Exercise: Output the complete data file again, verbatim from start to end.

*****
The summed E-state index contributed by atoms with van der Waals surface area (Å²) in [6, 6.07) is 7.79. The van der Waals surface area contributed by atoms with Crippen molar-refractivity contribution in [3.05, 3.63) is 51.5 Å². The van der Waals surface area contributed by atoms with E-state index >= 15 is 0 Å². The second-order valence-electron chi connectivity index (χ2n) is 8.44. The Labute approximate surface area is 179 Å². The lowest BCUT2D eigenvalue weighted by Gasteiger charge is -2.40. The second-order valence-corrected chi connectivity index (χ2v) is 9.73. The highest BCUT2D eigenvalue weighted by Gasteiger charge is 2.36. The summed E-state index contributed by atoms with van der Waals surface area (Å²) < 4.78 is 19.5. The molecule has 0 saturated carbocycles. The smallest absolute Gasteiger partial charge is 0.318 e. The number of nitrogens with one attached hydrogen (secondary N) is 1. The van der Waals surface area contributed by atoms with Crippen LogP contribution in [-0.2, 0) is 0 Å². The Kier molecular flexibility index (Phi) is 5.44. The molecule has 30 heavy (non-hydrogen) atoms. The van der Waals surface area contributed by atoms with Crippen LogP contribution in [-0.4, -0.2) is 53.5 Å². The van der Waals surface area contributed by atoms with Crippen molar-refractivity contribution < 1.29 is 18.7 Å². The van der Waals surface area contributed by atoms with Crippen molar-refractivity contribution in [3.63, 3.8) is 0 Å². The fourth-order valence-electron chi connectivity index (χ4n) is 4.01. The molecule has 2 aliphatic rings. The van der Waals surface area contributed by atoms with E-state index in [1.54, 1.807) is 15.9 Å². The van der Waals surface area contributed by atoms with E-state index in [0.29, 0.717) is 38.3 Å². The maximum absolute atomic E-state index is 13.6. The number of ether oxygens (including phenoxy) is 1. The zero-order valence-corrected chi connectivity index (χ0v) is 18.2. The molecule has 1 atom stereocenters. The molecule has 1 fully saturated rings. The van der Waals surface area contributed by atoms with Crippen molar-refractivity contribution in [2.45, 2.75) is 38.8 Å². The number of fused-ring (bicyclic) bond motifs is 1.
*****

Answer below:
The summed E-state index contributed by atoms with van der Waals surface area (Å²) in [6, 6.07) is 7.79. The van der Waals surface area contributed by atoms with Crippen molar-refractivity contribution in [3.05, 3.63) is 51.5 Å². The van der Waals surface area contributed by atoms with E-state index >= 15 is 0 Å². The second-order valence-electron chi connectivity index (χ2n) is 8.44. The Labute approximate surface area is 179 Å². The lowest BCUT2D eigenvalue weighted by Gasteiger charge is -2.40. The second-order valence-corrected chi connectivity index (χ2v) is 9.73. The highest BCUT2D eigenvalue weighted by Gasteiger charge is 2.36. The summed E-state index contributed by atoms with van der Waals surface area (Å²) < 4.78 is 19.5. The molecule has 0 saturated carbocycles. The smallest absolute Gasteiger partial charge is 0.318 e. The number of nitrogens with one attached hydrogen (secondary N) is 1. The van der Waals surface area contributed by atoms with Crippen LogP contribution in [-0.2, 0) is 0 Å². The Kier molecular flexibility index (Phi) is 5.44. The molecule has 30 heavy (non-hydrogen) atoms. The van der Waals surface area contributed by atoms with Crippen LogP contribution in [-0.4, -0.2) is 53.5 Å². The van der Waals surface area contributed by atoms with Crippen molar-refractivity contribution < 1.29 is 18.7 Å². The van der Waals surface area contributed by atoms with Crippen molar-refractivity contribution in [3.63, 3.8) is 0 Å². The fourth-order valence-electron chi connectivity index (χ4n) is 4.01. The molecule has 2 aliphatic rings. The van der Waals surface area contributed by atoms with E-state index in [1.54, 1.807) is 15.9 Å². The van der Waals surface area contributed by atoms with E-state index in [0.29, 0.717) is 38.3 Å². The maximum absolute atomic E-state index is 13.6. The number of ether oxygens (including phenoxy) is 1. The zero-order valence-corrected chi connectivity index (χ0v) is 18.2. The molecule has 1 atom stereocenters. The molecule has 1 fully saturated rings. The van der Waals surface area contributed by atoms with Crippen molar-refractivity contribution in [2.45, 2.75) is 38.8 Å². The number of fused-ring (bicyclic) bond motifs is 1.